Olga Chepelianskaia, senior expert on clean energy and eco-efficient urban development, says awareness of one´s own heritage is important for identity building.
Do you find a difference in action with the new government?
There is definitely a will to have a strong focus. There are new schemes that have come up like the Smart Cities and the Clean India missions. In energy, the government has supported the National Solar Mission. At the same time, important guidelines and actions are still to be out before we can judge their effectiveness.
What are the points to keep in mind for Smart Cities in India?
If we base ourselves on the French experience, our infrastructure is much more established than in India. Yet, most French urban experts have chosen to talk about sustainable cities. While I don´t have a problem with the vocabulary of smart but I think we need to put in the right ingredients. First up are basic services. You can´t talk about smartness when basic hygiene is not taken care of. We see huge issues with this here. You have informal settlements, slums which are not considered to be there because according to the master plan, they don´t exist. In Delhi, for instance, they are often not connected to basic services for this reason. Nevertheless, they do exist and they occupy half the territory. How do we deal with that?
What do you suggest?
The focus should be on providing sustainable basic services first. It should also be on ensuring cities´ resilience to increasingly occurring weather-related events, such as floods, tsunamis, droughts, earthquakes, etc. In order to properly design those, it is important to think of social inclusiveness, and of a participatory approach. I would really insist on the fact that we need to include stakeholders when we plan and design urban spaces. Another important point is to look beyond the immediate capital cost and to assess costs over the whole project life cycle.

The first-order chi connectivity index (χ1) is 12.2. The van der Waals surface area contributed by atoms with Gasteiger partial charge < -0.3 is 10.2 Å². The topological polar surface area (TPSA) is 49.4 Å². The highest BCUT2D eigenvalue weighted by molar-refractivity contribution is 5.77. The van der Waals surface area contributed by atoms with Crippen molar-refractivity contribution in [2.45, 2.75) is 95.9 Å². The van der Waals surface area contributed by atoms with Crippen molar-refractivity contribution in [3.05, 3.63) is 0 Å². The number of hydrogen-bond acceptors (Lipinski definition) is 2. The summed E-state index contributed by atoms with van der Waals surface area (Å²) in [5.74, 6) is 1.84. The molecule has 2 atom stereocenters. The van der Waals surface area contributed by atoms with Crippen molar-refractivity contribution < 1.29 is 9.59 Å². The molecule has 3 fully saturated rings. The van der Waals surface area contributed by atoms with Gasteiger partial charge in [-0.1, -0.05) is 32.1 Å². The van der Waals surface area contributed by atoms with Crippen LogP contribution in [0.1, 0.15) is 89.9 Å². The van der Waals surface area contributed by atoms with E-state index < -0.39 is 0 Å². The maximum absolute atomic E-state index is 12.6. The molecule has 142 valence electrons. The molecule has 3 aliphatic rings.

What are the models that India can take from France?
One of the interesting things valid to India is city planning. In France, we have realised that a hard approach often doesn´t work. This is even more valid in India because by the time you have approved the new master plan, the demography has changed, priorities have changed. City networks have changed because of continuous arrival of people. In France, we now incorporate a certain flexibility by talking about strategy in addition to a plan. It means you do plan but you are ready to change according to the conditions that arise. France and India can really cooperate in this area.
What are the challenges?
There are several. For example, there is an issue here with reliability. Very often, you find that people say and agree on something but it is not followed up. This is continuous work I am trying to do. At the same time, from the Indian side, the reliability issue needs to be addressed at a profound level. I think, to some extent, it is related also to the average level of education. The more we facilitate access to quality education and reach a higher average spread of education, the more we can expect that general attitudes may change and allow us to be more effective. What I want to emphasise is also the cultural side. For cities to become liveable, an important component is for citizens to have a strong sense of identity of their city and to feel they belong. I see in Delhi, people come to work and use the city for their commercial purposes. You find only a few people who feel they belong to the city or that it is part of their emotional life. When you don´t have that, you don´t take care of the public spaces as you would take care of your own spaces. So, your house is nice but you go to the street and throw things about!
This kind of change is difficult...
Well, I think Clean India is a very good scheme but sometimes, we need to look beyond and really see what generates motivation, inner and deep motivation. I think heritage is very important in this identity building. It is essentially when you can anchor yourself in your own values, traditions and heritage that you can contribute something unique and valuable.